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How Keenen Brown Evolved From Receiver to Cowboy Back



Keenen Brown’s 247Sports profile lists him at 205 pounds out of high school. Three years later, the Oklahoma State roster has him exactly 45 pounds heavier.

Brown was a four-star receiver out of Alief Taylor High School in Houston. He held 20 offers from the likes of Oklahoma, LSU and Wisconsin. Simply, a stud. But he wouldn’t make it as a receiver.

Brown broke his foot before his freshman season, which held him out of just about all football-related activities. Cowboy backs coach Jason McEndoo said what happened next was fairly understandable.

“Our training table is unbelievable,” McEndoo said. “It’s five-star meals, man. So he started eating, and I just made a little joke with him: ‘Hey, Keenen, better stay away from that bacon, dude, biscuits and gravy,’ McEndoo said.

“Ahh, pshhh, whatever, coach.” Brown blew it off.

But in the time Brown was out with the foot injury, he gained some weight and ended up at 240 pounds, McEndoo said. That prompted Brown’s then-position coach, Kasey Dunn, to make a visit to the office down the hall.

McEndoo said Dunn told him Brown was getting too heavy to line up out wide but needed to keep eating and move inside, a move that would be like trying to make a dog a cat.

“Making the transition from Z receiver to tight end, that’s like taking a kid that plays corner and making him a defensive end,” McEndoo said. “That’s a different world inside the tackle box.”

Brown said he was fine with the move because it gave him loads of “versatility” to move around the field from receiver, to tight end to the backfield. But he also said that move came with some unexpected challenges.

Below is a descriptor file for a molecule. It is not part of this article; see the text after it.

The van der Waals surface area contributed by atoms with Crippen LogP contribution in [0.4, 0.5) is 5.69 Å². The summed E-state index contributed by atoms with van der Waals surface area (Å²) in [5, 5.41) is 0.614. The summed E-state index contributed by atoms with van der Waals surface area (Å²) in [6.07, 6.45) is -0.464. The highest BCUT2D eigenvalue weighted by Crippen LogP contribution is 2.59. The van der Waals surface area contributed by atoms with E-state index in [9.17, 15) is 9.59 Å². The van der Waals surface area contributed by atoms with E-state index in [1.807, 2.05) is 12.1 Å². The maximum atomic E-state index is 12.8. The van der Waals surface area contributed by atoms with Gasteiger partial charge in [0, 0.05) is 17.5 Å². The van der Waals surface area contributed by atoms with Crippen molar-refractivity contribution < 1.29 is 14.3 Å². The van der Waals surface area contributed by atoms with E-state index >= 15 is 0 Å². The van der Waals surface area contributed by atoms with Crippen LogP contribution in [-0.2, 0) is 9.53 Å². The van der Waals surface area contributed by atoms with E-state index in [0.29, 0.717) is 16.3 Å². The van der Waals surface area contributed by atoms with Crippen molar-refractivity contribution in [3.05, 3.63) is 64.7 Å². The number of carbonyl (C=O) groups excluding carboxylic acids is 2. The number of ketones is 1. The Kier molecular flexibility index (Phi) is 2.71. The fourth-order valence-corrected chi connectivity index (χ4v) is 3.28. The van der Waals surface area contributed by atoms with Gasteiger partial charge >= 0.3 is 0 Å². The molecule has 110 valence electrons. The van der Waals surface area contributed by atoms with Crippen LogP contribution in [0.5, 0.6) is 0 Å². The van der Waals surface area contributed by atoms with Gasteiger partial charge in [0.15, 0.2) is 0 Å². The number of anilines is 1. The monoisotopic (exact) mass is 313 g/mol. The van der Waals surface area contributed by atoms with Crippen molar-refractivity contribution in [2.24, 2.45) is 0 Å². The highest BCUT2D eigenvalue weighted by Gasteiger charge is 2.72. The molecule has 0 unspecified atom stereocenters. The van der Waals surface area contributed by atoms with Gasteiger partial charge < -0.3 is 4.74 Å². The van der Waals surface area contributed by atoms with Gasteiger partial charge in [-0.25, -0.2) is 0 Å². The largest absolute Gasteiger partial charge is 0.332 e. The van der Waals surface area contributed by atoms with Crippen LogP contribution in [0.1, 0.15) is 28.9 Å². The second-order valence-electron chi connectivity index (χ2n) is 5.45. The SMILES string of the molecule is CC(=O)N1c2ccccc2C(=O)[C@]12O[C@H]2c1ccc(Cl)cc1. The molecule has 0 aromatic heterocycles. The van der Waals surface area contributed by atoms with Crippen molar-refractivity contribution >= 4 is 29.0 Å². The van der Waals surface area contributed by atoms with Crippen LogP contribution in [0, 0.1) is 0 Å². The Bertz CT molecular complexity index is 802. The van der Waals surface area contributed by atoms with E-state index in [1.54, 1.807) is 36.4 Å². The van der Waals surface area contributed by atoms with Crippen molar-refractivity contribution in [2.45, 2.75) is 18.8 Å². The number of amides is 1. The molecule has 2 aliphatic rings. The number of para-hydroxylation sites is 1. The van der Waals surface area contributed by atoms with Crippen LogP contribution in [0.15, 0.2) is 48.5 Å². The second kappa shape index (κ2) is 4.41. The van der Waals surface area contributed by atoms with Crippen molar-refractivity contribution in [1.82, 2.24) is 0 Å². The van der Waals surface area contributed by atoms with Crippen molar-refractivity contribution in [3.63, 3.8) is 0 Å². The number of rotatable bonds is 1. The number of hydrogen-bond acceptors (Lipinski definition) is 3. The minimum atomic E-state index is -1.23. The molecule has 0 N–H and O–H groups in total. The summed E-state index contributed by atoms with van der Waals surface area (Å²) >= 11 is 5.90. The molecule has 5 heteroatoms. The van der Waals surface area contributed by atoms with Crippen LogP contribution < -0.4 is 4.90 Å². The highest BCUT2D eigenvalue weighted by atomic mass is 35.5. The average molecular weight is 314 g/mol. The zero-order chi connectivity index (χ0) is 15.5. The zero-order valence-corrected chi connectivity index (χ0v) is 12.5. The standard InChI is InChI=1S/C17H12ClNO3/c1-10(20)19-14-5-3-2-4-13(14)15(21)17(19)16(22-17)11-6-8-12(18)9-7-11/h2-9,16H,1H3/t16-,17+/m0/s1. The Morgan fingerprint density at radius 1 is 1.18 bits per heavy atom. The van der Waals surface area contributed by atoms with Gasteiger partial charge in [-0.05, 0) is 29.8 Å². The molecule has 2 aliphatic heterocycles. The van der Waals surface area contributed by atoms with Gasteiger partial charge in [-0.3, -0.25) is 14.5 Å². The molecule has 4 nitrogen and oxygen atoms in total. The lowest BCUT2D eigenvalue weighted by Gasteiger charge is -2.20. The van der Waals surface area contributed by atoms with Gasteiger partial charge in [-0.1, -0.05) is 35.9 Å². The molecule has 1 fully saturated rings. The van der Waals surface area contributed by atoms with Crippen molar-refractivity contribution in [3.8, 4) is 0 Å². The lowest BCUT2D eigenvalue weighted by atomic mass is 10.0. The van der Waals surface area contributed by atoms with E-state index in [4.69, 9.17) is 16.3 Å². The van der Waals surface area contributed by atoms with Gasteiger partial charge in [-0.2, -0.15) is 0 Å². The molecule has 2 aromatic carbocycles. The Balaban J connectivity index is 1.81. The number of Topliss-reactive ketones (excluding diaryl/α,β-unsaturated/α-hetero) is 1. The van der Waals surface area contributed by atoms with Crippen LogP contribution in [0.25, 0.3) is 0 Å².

“You gotta learn the defensive line, the linebackers,” Brown said. “At receiver, all I had to do was learn the coverages, maybe what technique the corner was in.”

It’s been mostly all smiles though for Brown, playing under McEndoo. He hasn’t played as much as he probably should have, as coach Mike Gundy says from time to time, but that was mostly because he had an NFL talent in front of him.

After seeing Blake Jarwin work and succeed at OSU and early in his professional career with the Dallas Cowboys, Brown said he is proud of Jarwin and is encouraged by watching it all. And it’s all amplified because of McEndoo’s impact since Brown got to Stillwater as part of the 2014 recruiting class.

“He’s probably my favorite coach I’ve ever had,” Brown said. “He teaches everything. He gets into the ‘What if,’ and all that.”

None of that would have happened if not for that foot injury. McEndoo said Brown has filled out in the weight room and grown into a “man body,” but it all started with an injury, a joke and a few too many trips to the kitchen.

“He literally ate himself into a cowboy back,” McEndoo said. OSU might be glad he did come this fall given that he is their primary pass-catching cowboy back and could be an X-factor on offense.

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